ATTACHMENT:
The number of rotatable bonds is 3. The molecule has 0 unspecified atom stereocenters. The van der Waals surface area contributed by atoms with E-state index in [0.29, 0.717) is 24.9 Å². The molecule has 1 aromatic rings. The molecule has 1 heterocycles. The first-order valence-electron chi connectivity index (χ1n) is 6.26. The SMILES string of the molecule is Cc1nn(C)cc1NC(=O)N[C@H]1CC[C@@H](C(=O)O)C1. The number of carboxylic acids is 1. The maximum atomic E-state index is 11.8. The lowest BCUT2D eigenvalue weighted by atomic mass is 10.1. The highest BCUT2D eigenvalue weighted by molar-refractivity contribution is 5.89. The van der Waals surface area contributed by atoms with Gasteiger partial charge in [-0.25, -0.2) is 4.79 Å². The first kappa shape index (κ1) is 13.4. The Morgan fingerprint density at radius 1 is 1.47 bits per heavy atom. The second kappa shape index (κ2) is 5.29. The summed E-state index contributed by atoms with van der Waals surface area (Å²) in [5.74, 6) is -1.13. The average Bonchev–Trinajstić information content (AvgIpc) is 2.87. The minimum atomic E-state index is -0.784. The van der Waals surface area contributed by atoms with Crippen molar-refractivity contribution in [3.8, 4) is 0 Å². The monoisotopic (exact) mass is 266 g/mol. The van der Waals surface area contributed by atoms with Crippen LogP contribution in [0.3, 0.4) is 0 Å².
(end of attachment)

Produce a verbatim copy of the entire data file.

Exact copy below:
The number of rotatable bonds is 3. The molecule has 0 unspecified atom stereocenters. The van der Waals surface area contributed by atoms with E-state index in [0.29, 0.717) is 24.9 Å². The molecule has 1 aromatic rings. The molecule has 1 heterocycles. The first-order valence-electron chi connectivity index (χ1n) is 6.26. The SMILES string of the molecule is Cc1nn(C)cc1NC(=O)N[C@H]1CC[C@@H](C(=O)O)C1. The number of carboxylic acids is 1. The maximum atomic E-state index is 11.8. The lowest BCUT2D eigenvalue weighted by atomic mass is 10.1. The highest BCUT2D eigenvalue weighted by molar-refractivity contribution is 5.89. The van der Waals surface area contributed by atoms with Gasteiger partial charge in [-0.25, -0.2) is 4.79 Å². The first kappa shape index (κ1) is 13.4. The Morgan fingerprint density at radius 1 is 1.47 bits per heavy atom. The second kappa shape index (κ2) is 5.29. The summed E-state index contributed by atoms with van der Waals surface area (Å²) in [5.74, 6) is -1.13. The average Bonchev–Trinajstić information content (AvgIpc) is 2.87. The minimum atomic E-state index is -0.784. The van der Waals surface area contributed by atoms with Crippen molar-refractivity contribution in [3.8, 4) is 0 Å². The monoisotopic (exact) mass is 266 g/mol. The van der Waals surface area contributed by atoms with Crippen LogP contribution in [0.3, 0.4) is 0 Å².